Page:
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My Conversation with Eugene Peterson on the Arts

Bono had already left the Peterson home on the afternoon of April 19, 2018, in order to fly back to British Columbia. He and his bandmates had been in the middle of rehearsals for the Songs of Innocence tour that was to begin just under a month later, on May 14, in Vancouver.

I was sitting at the Peterson’s kitchen table, processing my interview with Bono and Eugene on the psalms. Phaedra, my wife, was with me. I noticed that the film crew had yet to put away their gear. I looked out the window to see that Eugene was sitting by himself on the deck, looking out over Flathead Lake and, beyond it, to the Mission Mountains that form part of the Rocky Mountains.

I’d had a longstanding desire to ask Eugene his thoughts on the arts, but figured that I’d do it through letter correspondence. (He didn’t do email). But when I realized that everybody was idling, catching their breath, as it were, I took the opportunity to ask the crew if they wouldn’t mind recording an additional conversation with Eugene. They agreed to it and we decided to set it up on the steps that led onto dock, facing Hughes Bay.

I’m deeply grateful for the model of a human being that he left us—of someone who was thoroughly shaped by the gospel, or what he liked to call 'the large country of salvation.' W. David O. Taylor

I began the interview by asking Eugene what novels he was currently reading. He told me that he and Jan, his wife, had just finished reading, out loud, as was their custom, Marilynne Robinson’s novel Home. “We’ve read all four of her novels now,” he said. “It’s one in a sequence, and we just think she’s a marvelous writer and enjoy them.” He also mentioned that he’d started a new novel by the Montanan writer, Ivan Doig.

I asked him which author had captured his imagination as a young man. He said Wallace Stegner; then he hesitated and corrected himself. “Herman Melville,” he said, as if remembering something long forgotten. He explained:

Earlier in my life as a pastor, I read all of Melville’s books. I don’t know what attracted me to them, but Moby Dick was the first one. I realized what a healthy counter-balance he was to the whole transcendental New England stuff, because they didn’t believe in evil, and he knows everything about evil. I just thought it was, for me, it was a good prophylactic against over-idealizing my congregation.

I asked him which authors he’d read as a boy. With a smile on his face, he said the Sugar Creek Gang books. Published by Moody Press, this series of books had been wildly popular in the 1940s and ‘50s. I then asked him the $64,000 question. If you could take only three novels to the proverbial island, what would you take? “That’s pretty easy. Dostoevsky, Charles Dickens, and probably Wallace Stegner.”

I asked him how the arts had helped him to think about death and dying, and whether there was anything specific that he’d say to young artists on this topic. Bluntly, I wondered out loud: “How does it make you feel to know that you won’t have the same powers of the imagination to write as you’ve done thus far?” Eugene talked at length about the role that his peers, along with his family, played in helping to process his mortality.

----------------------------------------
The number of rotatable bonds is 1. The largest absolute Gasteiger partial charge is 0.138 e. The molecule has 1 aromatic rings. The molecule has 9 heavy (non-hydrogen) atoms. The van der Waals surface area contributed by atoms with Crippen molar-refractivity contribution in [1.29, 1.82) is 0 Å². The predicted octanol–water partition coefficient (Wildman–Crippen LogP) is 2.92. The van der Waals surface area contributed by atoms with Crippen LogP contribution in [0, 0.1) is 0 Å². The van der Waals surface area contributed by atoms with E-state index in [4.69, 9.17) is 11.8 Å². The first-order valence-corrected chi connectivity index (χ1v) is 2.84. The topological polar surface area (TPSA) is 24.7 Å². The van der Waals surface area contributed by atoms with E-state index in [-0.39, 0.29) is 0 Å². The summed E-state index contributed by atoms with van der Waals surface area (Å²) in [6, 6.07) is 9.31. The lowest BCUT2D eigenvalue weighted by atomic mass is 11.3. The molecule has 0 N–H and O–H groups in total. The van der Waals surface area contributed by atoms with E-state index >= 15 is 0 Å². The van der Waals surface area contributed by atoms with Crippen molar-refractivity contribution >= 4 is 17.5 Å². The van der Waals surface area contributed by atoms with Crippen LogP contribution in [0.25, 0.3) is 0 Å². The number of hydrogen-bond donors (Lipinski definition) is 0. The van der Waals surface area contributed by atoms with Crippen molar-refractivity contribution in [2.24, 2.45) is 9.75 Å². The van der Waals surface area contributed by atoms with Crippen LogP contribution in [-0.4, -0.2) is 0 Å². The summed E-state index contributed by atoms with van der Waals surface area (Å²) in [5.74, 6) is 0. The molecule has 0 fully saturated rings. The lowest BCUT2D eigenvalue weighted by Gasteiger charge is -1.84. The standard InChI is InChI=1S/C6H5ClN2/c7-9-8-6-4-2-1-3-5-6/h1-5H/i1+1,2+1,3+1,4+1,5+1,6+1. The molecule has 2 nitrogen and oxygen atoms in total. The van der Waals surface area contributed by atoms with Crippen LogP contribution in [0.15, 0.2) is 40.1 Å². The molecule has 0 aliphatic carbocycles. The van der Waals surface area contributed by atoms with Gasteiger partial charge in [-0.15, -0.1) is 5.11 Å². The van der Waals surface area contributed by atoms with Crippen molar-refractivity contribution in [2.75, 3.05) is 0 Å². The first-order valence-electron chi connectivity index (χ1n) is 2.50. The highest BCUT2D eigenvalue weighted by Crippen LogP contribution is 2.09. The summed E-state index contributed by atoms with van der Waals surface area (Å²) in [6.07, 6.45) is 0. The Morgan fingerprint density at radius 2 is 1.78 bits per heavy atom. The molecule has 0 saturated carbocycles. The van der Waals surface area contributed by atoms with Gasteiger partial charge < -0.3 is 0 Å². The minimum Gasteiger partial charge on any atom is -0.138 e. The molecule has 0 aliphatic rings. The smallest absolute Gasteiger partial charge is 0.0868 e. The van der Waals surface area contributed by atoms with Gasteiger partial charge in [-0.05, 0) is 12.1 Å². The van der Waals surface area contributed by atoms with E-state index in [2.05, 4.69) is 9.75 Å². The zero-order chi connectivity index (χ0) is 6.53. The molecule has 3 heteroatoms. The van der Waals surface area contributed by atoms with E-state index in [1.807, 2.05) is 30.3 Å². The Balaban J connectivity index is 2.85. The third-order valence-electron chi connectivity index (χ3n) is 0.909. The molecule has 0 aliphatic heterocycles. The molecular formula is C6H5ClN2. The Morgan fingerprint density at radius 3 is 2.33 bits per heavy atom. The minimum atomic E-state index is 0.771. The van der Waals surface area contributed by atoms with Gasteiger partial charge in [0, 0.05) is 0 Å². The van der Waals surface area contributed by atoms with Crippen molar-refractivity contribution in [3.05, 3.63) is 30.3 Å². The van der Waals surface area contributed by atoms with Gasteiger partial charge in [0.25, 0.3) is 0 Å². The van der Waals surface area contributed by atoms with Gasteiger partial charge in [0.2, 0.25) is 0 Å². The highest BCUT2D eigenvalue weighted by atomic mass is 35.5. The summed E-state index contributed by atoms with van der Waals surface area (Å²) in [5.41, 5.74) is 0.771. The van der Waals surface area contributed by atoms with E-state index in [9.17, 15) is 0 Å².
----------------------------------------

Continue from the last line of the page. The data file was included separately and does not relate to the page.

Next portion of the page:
I then pursued a line of questions around the continued, and perhaps steadily increasing, departure of young Christians from the faith and young artists from the church. This is a question that I had wanted to ask him since I was his student at Regent College, in Vancouver, in the mid-1990s.

I ended my conversation by asking him what he would say to a roomful of pastors who expressed interested in the arts. Where should they start? What should they do or see or experience? And I asked him what word of encouragement he would give to young artists, to older artists, and to worship leaders. His answers to these questions make it into the short film that was released yesterday.

I should also say, finally, that when I met with Bono three months later in New York City, I asked him the same set of questions, particularly around the subject of mortality, to see what he’d say in light of the biking injury that he’d suffered in December 2014 and that had required five hours of surgery, as well as in light of the death of their longstanding and deeply beloved chaplain Jack Heaslip in early February, the death of Larry Mullen Jr.’s father on May 14, and the death of their manager of thirty years Dennis Sheehan on May 27. It turned out to be a very rich conversation.

I’ll forever be grateful for Eugene’s ministry and writing. His influence shows up on nearly every page of my book, Open and Unafraid: The Psalms as a Guide to Life. But more than this, I’m deeply grateful for the model of a human being that he left us—of someone who was thoroughly shaped by the gospel, or what he liked to call “the large country of salvation.” An artist himself, he loved artists and the worlds that they made possible. To him, their work, at its best, served as a glimpse of the new creation that awaits us, as a kind of sign and a foretaste of Aslan’s country.

It’s this love for the arts and, more importantly, for artists as persons that we witness in this all-too brief exchange that I shared with him on a late afternoon in Lakeside, a small town in the middle of mostly nowhere.


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